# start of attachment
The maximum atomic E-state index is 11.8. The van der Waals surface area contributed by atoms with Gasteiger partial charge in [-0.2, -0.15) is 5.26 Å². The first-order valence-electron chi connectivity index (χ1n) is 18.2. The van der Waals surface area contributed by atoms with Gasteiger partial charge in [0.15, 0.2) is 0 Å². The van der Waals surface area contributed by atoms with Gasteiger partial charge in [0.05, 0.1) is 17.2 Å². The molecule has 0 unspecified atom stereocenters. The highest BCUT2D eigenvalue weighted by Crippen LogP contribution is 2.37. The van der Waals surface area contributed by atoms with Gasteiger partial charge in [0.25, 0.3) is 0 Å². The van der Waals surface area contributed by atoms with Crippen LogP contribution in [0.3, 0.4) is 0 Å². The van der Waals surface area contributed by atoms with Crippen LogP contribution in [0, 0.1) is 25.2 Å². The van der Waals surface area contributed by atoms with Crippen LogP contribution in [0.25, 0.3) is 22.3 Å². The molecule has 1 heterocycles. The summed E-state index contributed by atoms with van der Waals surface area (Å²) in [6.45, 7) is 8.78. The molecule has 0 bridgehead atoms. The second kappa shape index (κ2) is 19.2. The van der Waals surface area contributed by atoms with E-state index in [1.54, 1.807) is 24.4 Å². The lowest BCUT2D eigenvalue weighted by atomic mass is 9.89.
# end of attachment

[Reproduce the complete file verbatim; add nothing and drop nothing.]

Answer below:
The maximum atomic E-state index is 11.8. The van der Waals surface area contributed by atoms with Gasteiger partial charge in [-0.2, -0.15) is 5.26 Å². The first-order valence-electron chi connectivity index (χ1n) is 18.2. The van der Waals surface area contributed by atoms with Gasteiger partial charge in [0.15, 0.2) is 0 Å². The van der Waals surface area contributed by atoms with Gasteiger partial charge in [0.05, 0.1) is 17.2 Å². The molecule has 0 unspecified atom stereocenters. The highest BCUT2D eigenvalue weighted by Crippen LogP contribution is 2.37. The van der Waals surface area contributed by atoms with Gasteiger partial charge in [0.25, 0.3) is 0 Å². The van der Waals surface area contributed by atoms with Crippen LogP contribution in [0.3, 0.4) is 0 Å². The van der Waals surface area contributed by atoms with Crippen LogP contribution in [0, 0.1) is 25.2 Å². The van der Waals surface area contributed by atoms with Crippen LogP contribution in [0.25, 0.3) is 22.3 Å². The molecule has 1 heterocycles. The summed E-state index contributed by atoms with van der Waals surface area (Å²) in [6.45, 7) is 8.78. The molecule has 0 bridgehead atoms. The second kappa shape index (κ2) is 19.2. The van der Waals surface area contributed by atoms with E-state index in [1.54, 1.807) is 24.4 Å². The lowest BCUT2D eigenvalue weighted by atomic mass is 9.89.